ISIS vs Taliban: Who should America and UK be worried about more?

Taliban says Joe Biden will 'provoke a reaction' if US troops stay

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The Taliban’s continued presence at the helm of Afghanistan has continued to concern the US and its former allies once stationed in the country. They have attempted to airlift their nationals stationed there with an agreed number of Afghans hoping to relocate beyond the insurgent group’s influence. But other networks have vied to sow their own chaos in the region.

Should The US and UK be more scared of the Taliban or ISIS?

Afghanistan’s new rulers recaptured Kabul from an administration installed by its western occupiers.

The Taliban is openly against the US, with chants of “death to America” heard echoing through the capital last week.

But the group has allowed an “air corridor” to stay in place around Kabul’s airport for evacuations.

The international community – China aside – has not yet struck up a formal rapport with the organisation.

The delay comes, in part, due to incongruent ideals, especially around the place of women and girls and capital punishment.

The Taliban enforces rules via “Sharia law” which its spokesman believes it will implement in Afghanistan.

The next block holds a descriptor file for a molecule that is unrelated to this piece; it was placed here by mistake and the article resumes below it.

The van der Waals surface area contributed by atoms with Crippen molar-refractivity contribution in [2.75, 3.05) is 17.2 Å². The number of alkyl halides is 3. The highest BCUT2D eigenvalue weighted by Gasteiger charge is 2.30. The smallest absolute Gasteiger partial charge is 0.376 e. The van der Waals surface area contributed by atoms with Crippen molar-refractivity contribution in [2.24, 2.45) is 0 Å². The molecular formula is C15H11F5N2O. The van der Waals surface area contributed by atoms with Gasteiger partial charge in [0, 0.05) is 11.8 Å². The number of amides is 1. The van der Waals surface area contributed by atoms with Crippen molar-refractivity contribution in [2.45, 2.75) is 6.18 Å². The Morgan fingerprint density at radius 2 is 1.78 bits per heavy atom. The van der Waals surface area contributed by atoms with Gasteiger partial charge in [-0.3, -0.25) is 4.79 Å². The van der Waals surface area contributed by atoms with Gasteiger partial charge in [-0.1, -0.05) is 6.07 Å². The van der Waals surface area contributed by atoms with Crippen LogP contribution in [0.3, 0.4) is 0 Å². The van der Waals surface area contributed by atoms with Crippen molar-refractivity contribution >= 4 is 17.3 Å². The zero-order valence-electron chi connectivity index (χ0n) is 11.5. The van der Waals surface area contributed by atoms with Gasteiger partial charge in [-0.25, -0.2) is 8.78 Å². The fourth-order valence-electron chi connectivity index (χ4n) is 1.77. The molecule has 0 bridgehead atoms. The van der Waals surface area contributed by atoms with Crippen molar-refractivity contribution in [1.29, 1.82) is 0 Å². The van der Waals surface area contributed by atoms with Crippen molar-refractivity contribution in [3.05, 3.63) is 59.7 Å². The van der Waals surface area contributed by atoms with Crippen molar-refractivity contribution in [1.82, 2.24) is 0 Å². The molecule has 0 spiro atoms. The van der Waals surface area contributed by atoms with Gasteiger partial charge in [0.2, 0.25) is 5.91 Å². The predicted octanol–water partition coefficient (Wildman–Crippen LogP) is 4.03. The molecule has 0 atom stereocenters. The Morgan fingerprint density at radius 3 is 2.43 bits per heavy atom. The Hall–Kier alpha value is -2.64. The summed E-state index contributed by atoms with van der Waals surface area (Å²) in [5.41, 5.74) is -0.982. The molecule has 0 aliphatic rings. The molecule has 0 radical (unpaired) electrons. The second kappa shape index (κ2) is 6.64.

As such, US policy in the country is currently dependant on the Taliban, a humiliating prospect for Mr Biden.

He believes that is where the threat ends, however, as he has since declared his administration should place forces outside Afghanistan, “where the threat is greatest”.

Those threats aren’t too far away, as ISIS remains scattered across Iraq and Syria.

Although Iran separates the neighbouring nations from Afghanistan, US and UK officials fear the terrorist network’s local followers may attack Kabul.

Defence Minister James Heappey said groups could try and “take advantage” of the evacuation process and “get into the UK to cause harm.”

Mr Biden has concurred, warning “terrorists might seek to exploit the situation.”

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Speaking to The Times, a government source added they could attempt to “get a suicide bomb into the crowd and take out some Brits or Americans.”

They specifically identified ISIS suicide bombers among potential methods.

The source added: “The soldiers are having to keep their fingers on the trigger in one hand while holding a baby in the other.”

A self-proclaimed branch of the ISIS network exists in Afghanistan as the Islamic State of Iraq and the Levant – Khorasan Province (ISIS-K).

The potential threat from ISIS-K has forced US forces in Kabul to consider alternative routes to Kabul airport.

Officials fear they could utilise stolen heat-seeking missiles to bring down aircraft carrying civilians to safety.

US national security adviser Jake Sullivan told CNN the threat from ISIS is “real”, adding: “It is acute. It is persistent.

“And it is something that we are focused on with every tool in our arsenal.”

So far, there is little fear they could ally themselves with the now ruling Taliban, however.

ISIS militants have fought the Taliban for territory over the last six years.

They have attempted to annex some of Afghanistan for their own rule, as the rest of ISIS lies relatively crippled in Syria and Iraq.

However, ISIS has not claimed any affiliation with the Central Asian group.

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